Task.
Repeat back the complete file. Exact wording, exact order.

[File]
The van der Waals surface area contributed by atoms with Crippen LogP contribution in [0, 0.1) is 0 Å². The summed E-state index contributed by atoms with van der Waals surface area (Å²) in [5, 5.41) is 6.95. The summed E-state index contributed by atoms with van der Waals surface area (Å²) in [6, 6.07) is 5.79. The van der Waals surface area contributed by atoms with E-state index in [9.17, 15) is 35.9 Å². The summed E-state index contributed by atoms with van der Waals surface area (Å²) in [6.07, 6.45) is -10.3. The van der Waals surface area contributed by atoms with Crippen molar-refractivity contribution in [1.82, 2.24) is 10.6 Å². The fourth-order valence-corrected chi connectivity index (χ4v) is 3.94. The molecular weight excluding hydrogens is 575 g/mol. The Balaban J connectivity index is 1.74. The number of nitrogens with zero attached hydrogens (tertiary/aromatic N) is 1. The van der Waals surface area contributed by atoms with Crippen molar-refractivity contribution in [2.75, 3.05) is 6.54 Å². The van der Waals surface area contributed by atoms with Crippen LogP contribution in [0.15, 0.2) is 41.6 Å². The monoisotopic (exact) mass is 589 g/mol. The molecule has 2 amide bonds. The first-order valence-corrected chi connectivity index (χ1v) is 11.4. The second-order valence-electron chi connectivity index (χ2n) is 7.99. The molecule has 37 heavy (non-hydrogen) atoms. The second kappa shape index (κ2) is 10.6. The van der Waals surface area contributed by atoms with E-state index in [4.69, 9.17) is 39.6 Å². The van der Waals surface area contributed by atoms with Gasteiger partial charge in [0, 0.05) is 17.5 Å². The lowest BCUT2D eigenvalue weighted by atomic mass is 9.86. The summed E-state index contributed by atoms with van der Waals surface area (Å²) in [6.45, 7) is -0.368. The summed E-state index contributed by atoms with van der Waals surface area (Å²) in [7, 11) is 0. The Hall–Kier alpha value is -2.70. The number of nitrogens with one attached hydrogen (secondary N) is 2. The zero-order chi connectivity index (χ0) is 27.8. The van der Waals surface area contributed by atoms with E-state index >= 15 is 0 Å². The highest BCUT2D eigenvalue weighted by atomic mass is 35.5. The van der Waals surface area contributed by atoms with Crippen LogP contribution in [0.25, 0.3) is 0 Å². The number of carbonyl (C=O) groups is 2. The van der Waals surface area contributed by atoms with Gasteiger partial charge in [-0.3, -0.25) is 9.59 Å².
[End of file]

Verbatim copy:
The van der Waals surface area contributed by atoms with Crippen LogP contribution in [0, 0.1) is 0 Å². The summed E-state index contributed by atoms with van der Waals surface area (Å²) in [5, 5.41) is 6.95. The summed E-state index contributed by atoms with van der Waals surface area (Å²) in [6, 6.07) is 5.79. The van der Waals surface area contributed by atoms with E-state index in [9.17, 15) is 35.9 Å². The summed E-state index contributed by atoms with van der Waals surface area (Å²) in [6.07, 6.45) is -10.3. The van der Waals surface area contributed by atoms with Crippen molar-refractivity contribution in [1.82, 2.24) is 10.6 Å². The fourth-order valence-corrected chi connectivity index (χ4v) is 3.94. The molecular weight excluding hydrogens is 575 g/mol. The Balaban J connectivity index is 1.74. The number of nitrogens with zero attached hydrogens (tertiary/aromatic N) is 1. The van der Waals surface area contributed by atoms with Crippen molar-refractivity contribution in [2.75, 3.05) is 6.54 Å². The van der Waals surface area contributed by atoms with Crippen LogP contribution in [0.15, 0.2) is 41.6 Å². The monoisotopic (exact) mass is 589 g/mol. The molecule has 2 amide bonds. The first-order valence-corrected chi connectivity index (χ1v) is 11.4. The second-order valence-electron chi connectivity index (χ2n) is 7.99. The molecule has 37 heavy (non-hydrogen) atoms. The second kappa shape index (κ2) is 10.6. The van der Waals surface area contributed by atoms with E-state index in [4.69, 9.17) is 39.6 Å². The van der Waals surface area contributed by atoms with Gasteiger partial charge in [0, 0.05) is 17.5 Å². The lowest BCUT2D eigenvalue weighted by atomic mass is 9.86. The summed E-state index contributed by atoms with van der Waals surface area (Å²) in [6.45, 7) is -0.368. The summed E-state index contributed by atoms with van der Waals surface area (Å²) in [7, 11) is 0. The Hall–Kier alpha value is -2.70. The number of nitrogens with one attached hydrogen (secondary N) is 2. The zero-order chi connectivity index (χ0) is 27.8. The van der Waals surface area contributed by atoms with E-state index >= 15 is 0 Å². The highest BCUT2D eigenvalue weighted by atomic mass is 35.5. The van der Waals surface area contributed by atoms with Crippen LogP contribution in [0.25, 0.3) is 0 Å². The number of carbonyl (C=O) groups is 2. The van der Waals surface area contributed by atoms with Gasteiger partial charge in [-0.3, -0.25) is 9.59 Å².